All Photos: Corey Wilson
Hair And Makeup: Heather Harris, firstname.lastname@example.org
19 years old // San Clemente, California
FROM AN OUTDOOR PICNIC TABLE AT A COFFEE SHOP IN SOUTHERN CALIFORNIA, I WATCH BREE KLEINTOP DESCEND FROM THE DRIVER’S SEAT OF HER GRAY TOYOTA TUNDRA AND ONTO THE STREET. A car flies by and its brake lights flash red, the male driver craning his neck for a better view. Bree doesn’t notice. As she walks to meet me I’m reminded of a note I’d scribbled earlier, an excerpt from her Surf House cast profile, describing her as “a girl with gorgeous looks that attract nonstop attention from the guys.” And it strikes me: though nearly everything about that “reality” show was wrong, apparently they did get one thing right. —Zander Morton
BREE: When I tell people I’m from Virginia Beach, a lot of them have no idea Virginia even gets waves. I’ve had to work hard. I started competing at age 11 in the NSSA, and then I moved to California alone when I was 17 to pursue a career as a freesurfer, and to work with my sponsors as a model and lifestyle girl. Surfing will always be a huge focus in my life, but I realized at a young age I didn’t want to deal with the BS that goes along with surf contests — they’re just not for me.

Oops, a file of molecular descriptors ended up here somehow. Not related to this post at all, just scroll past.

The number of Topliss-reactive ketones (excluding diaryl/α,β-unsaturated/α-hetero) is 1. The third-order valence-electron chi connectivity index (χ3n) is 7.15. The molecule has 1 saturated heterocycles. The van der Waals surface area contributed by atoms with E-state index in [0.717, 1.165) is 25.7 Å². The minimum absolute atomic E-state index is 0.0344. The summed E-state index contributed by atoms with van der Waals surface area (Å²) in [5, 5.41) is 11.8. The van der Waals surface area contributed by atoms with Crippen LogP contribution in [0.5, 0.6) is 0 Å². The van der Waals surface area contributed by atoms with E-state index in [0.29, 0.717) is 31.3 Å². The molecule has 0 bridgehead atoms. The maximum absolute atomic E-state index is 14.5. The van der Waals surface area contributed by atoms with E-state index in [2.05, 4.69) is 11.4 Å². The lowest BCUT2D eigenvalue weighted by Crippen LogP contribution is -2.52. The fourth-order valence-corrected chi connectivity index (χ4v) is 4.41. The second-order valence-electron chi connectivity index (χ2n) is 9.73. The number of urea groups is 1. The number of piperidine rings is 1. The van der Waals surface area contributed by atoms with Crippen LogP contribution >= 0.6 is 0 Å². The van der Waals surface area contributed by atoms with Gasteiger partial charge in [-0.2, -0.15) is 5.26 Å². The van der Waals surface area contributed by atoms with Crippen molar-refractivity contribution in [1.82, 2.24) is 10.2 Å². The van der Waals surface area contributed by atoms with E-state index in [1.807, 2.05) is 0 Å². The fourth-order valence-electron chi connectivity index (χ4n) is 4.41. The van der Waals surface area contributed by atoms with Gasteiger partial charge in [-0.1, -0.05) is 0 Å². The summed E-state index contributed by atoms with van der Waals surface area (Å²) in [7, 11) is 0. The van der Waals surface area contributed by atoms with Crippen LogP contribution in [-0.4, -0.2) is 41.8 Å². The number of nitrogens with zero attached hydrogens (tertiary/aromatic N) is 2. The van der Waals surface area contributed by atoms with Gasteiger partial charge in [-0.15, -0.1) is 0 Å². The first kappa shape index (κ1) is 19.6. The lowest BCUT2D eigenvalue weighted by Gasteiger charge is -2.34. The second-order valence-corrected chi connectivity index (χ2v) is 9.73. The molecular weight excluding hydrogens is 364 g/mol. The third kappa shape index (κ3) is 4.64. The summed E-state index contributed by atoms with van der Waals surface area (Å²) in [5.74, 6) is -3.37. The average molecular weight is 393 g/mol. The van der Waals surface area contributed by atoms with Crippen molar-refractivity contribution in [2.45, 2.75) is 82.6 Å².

It was a huge culture shock when I first stepped into the real modeling world. All the girls are really talented. I got to work with a Victoria’s Secret model recently and I learned so much — it was basically like going on a surf trip with Steph Gilmore to pumping waves in Indo.
Going into the Surf House thing in Hawaii last year, I thought it would be more documentary and less Jersey Shore. As it was happening, I started to see the drama they had drawn up. When it aired I didn’t support it at all, but a lot of good has come out of the whole thing, so I get it. I just didn’t like the way I was portrayed in it.
For a long time I’ve been represented as the pretty blonde surfer girl. But that’s not me. I wear all black and my favorite bands are Black Sabbath, the Sex Pistols, Black Flag and Danzig. Not a lot of people see me as that, but it’s who I really am. So that’s something I’ve been working on: breaking free of the blonde-girl-in-a-bikini role.